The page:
Archive for category: Letters to the Editor

Clinical and sonographic features predict testicular torsion in children: a prospective study


We read the recent publication on clinical and sonographic features predicting testicular torsion in children with great interest [1]. Boettcher et al. identified a variety of clinical predictors, such as short pain duration, nausea or vomiting, abnormal ipsilateral cremasteric reflex, scrotal skin changes and high position of the testicle, as being associated with an increased likelihood of testiscular torsion. They showed that a clinical scoring system based on these clinical factors would have identified all cases of testicular torsion and would have reduced the negative exploration rate by 55%, and concluded that a reliable torsion diagnosis could not be obtained based on ultrasonography alone.

The authors are to be congratulated for their study, because they have identified important clinical variables for predicting testicular torsion and developed a simple and quick scoring system that will reduce the number of patients with acute scrotum undergoing scrotal exploration. We know that colour Doppler sonography (CDS) is the imaging method of choice for the evaluation of acute scrotum, with 63.6–100% sensitivity and 97–100% specificity [2,3]; however, it can show a misleading arterial flow in the early phases of torsion [3]. Furthermore, this imaging technique is operator-dependent and can be difficult to perform in prepubertal children. Other imaging methods, such as scintigraphy and dynamic MRI of the scrotum, provide a sensitivity and specificity similar to that of CDS [3], but these techniques are time-consuming and may also delay diagnosis. Differential diagnosis of testiscular torsion, therefore, remains a clinical diagnosis, and clinical variables such as short duration of pain, nausea and vomiting, high position of testis, skin changes and abnormal ipsilateral cremasteric reflex, deserve to play a more important role in surgical decision-making [4,5].

We believe that CDS, if performed correctly with modern equipment, is an important examination device for the assessment of children with acute scrotum; however, information from CDS should be supported by clinical findings and a physical examination of the patients. A clinical scoring system combined with CDS would be helpful for patient evaluation and to avoid unnecessary scrotal explorations.

Mustafa Resorlu, Yusuf Ziya Tan*, Fatma Uysal, Murat Tolga Gulpinar, Gurhan Adam and Huseyin Ozdemir
Departments of Radiology, *Nuclear Medicine and  Urology, Faculty of Medicine, Canakkale Onsekiz Mart University, Canakkale, Turkey  

  1. Boettcher M, Krebs T, Bergholz R, Wenke K, Aronson D. Clinical and sonographic features predict testicular torsion in children: a prospective study. BJU Int 2013 [Epub ahead of print], doi:10.1111/bju.12229.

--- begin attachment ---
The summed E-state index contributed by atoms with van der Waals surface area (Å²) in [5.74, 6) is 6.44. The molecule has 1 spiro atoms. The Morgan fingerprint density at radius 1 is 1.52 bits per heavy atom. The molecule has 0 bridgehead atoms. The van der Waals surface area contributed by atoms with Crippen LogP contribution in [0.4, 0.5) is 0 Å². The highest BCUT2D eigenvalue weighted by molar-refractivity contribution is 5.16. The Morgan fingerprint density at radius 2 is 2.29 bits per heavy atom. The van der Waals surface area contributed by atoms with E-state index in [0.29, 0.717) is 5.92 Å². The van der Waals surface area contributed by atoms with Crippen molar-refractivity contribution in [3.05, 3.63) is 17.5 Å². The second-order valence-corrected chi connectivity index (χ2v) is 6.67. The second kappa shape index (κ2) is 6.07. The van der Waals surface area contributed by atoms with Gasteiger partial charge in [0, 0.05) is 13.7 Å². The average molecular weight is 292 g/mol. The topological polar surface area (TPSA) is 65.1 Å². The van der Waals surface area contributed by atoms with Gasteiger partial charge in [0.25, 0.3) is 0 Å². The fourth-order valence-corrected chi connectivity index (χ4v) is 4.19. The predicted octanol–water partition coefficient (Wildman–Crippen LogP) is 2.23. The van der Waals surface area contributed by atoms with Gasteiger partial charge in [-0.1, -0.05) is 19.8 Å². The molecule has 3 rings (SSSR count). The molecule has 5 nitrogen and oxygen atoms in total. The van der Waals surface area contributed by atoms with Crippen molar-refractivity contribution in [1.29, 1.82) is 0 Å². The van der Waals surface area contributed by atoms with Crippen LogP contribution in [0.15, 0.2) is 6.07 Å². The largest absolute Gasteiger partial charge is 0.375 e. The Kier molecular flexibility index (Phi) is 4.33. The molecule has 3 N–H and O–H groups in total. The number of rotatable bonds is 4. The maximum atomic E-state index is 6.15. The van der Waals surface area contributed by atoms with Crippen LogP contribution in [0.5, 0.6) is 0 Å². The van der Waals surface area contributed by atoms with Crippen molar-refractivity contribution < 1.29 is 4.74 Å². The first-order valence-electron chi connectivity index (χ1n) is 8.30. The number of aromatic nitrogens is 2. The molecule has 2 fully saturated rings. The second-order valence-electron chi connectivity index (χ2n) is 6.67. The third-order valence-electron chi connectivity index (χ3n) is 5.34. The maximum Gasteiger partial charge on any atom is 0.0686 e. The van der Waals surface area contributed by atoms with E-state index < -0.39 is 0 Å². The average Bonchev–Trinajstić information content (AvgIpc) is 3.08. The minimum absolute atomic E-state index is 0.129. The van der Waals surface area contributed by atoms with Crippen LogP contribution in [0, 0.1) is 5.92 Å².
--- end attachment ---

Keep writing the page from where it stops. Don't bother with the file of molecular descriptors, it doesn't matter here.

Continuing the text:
2. Kalfa N, Veyrac C, Lopez M et al. Multicenter assessment of ultrasound of the spermatic cord in children with acute scrotum. J Urol 2007; 177: 297-301.
  3. Tekgül S, Riedmiller H, Dogan HS et al. EAU Guidelines on paediatric urology p17, 2013. Available at:
  4. Ciftci AO, Senocak ME, Tanyel FC et al. Clinical predictors for differential diagnosis of acute scrotum. Eur J Pediatr Surg 2004; 14: 333-8.
  5. Beni-Israel T, Goldman M, Bar Chaim S, Kozer E. Clinical predictors for testicular torsion as seen in the pediatric ED. Am J Emerg Med 2010; 28: 786-9.

To treat or not to treat: is the way forward clearer in low-risk prostate cancer?


I read with interest the above “Comment” by Dr Gnanapragasam in the August issue of the Journal [1]. While I applaud his efforts at suggesting improvements to the criteria by which a decision is made to manage a patient with prostate cancer on an active surveillance program I feel he distracts from the clear, simple and important message of the PIVOT trial [2]. That message is that if, using the D’Amico criteria [3], a patient is classified as being in a low risk prostate cancer group then prostate-cancer mortality will not be significantly lower if that patient has a radical prostatectomy compared to that patient being on an active surveillance program. The D’Amico criteria may need updating or improvement but that does not change the basic and clinically important message of the PIVOT trial.

Derek J Byrne MD FRCSI
Consultant Urological Surgeon, NHS Tayside
[email protected]

  1. Gnanapragasam VJ. To treat or not to treat: is the way forward clearer in low-risk prostate cancer. BJUI 2013; 112: 285-287.
  2. Wilt TJ, Brawer MK, Jones KM et al. Prostate Cancer Intervention versus Observation Trial (PIVOT) Study Group.  Radical prostatectomy versus observation for localized prostate cancer. N Engl J Med 2012; 367: 203-13.
  3. D’Amico AV, Whittingham R, Malkowicz SB et al. Biochemical outcome after radical prostatectomy, external beam radiotherapy, or interstitial radiation therapy for clinically localized prostate cancer. JAMA 1998; 280: 969-74.
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